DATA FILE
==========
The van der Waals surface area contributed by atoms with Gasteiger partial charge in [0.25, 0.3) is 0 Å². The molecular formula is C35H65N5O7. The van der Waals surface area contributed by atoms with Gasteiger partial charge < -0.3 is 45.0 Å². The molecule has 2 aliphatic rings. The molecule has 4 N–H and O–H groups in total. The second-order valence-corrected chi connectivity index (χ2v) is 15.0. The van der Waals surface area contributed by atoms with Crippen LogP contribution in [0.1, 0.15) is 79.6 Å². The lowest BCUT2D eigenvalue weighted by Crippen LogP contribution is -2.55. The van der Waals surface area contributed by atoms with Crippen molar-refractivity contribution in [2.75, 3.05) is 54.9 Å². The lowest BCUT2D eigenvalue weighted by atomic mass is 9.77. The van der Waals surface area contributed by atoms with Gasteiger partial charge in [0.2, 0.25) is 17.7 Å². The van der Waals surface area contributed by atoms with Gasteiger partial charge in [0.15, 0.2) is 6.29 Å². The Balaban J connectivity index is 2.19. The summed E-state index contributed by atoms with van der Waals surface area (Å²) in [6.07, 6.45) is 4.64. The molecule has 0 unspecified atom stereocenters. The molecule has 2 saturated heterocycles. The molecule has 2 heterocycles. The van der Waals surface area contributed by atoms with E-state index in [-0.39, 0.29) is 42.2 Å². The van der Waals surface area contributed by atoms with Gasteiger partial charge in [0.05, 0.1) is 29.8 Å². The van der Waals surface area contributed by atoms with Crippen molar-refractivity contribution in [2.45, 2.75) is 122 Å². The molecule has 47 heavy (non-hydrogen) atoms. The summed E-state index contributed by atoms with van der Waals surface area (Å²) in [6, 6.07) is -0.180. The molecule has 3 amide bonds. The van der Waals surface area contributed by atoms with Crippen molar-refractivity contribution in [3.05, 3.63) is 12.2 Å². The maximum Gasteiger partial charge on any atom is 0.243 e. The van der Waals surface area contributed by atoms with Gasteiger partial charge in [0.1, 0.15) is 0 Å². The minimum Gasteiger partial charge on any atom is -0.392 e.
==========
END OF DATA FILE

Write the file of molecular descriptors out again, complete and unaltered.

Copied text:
The van der Waals surface area contributed by atoms with Gasteiger partial charge in [0.25, 0.3) is 0 Å². The molecular formula is C35H65N5O7. The van der Waals surface area contributed by atoms with Gasteiger partial charge < -0.3 is 45.0 Å². The molecule has 2 aliphatic rings. The molecule has 4 N–H and O–H groups in total. The second-order valence-corrected chi connectivity index (χ2v) is 15.0. The van der Waals surface area contributed by atoms with Crippen LogP contribution in [0.1, 0.15) is 79.6 Å². The lowest BCUT2D eigenvalue weighted by Crippen LogP contribution is -2.55. The van der Waals surface area contributed by atoms with Crippen molar-refractivity contribution in [2.75, 3.05) is 54.9 Å². The lowest BCUT2D eigenvalue weighted by atomic mass is 9.77. The van der Waals surface area contributed by atoms with Gasteiger partial charge in [0.2, 0.25) is 17.7 Å². The van der Waals surface area contributed by atoms with Gasteiger partial charge in [0.15, 0.2) is 6.29 Å². The Balaban J connectivity index is 2.19. The summed E-state index contributed by atoms with van der Waals surface area (Å²) in [6.07, 6.45) is 4.64. The molecule has 0 unspecified atom stereocenters. The molecule has 2 saturated heterocycles. The molecule has 2 heterocycles. The van der Waals surface area contributed by atoms with E-state index in [-0.39, 0.29) is 42.2 Å². The van der Waals surface area contributed by atoms with Gasteiger partial charge in [0.05, 0.1) is 29.8 Å². The van der Waals surface area contributed by atoms with Crippen molar-refractivity contribution in [2.45, 2.75) is 122 Å². The molecule has 47 heavy (non-hydrogen) atoms. The summed E-state index contributed by atoms with van der Waals surface area (Å²) in [6, 6.07) is -0.180. The molecule has 3 amide bonds. The van der Waals surface area contributed by atoms with Crippen molar-refractivity contribution in [3.05, 3.63) is 12.2 Å². The maximum Gasteiger partial charge on any atom is 0.243 e. The van der Waals surface area contributed by atoms with Gasteiger partial charge in [0.1, 0.15) is 0 Å². The minimum Gasteiger partial charge on any atom is -0.392 e.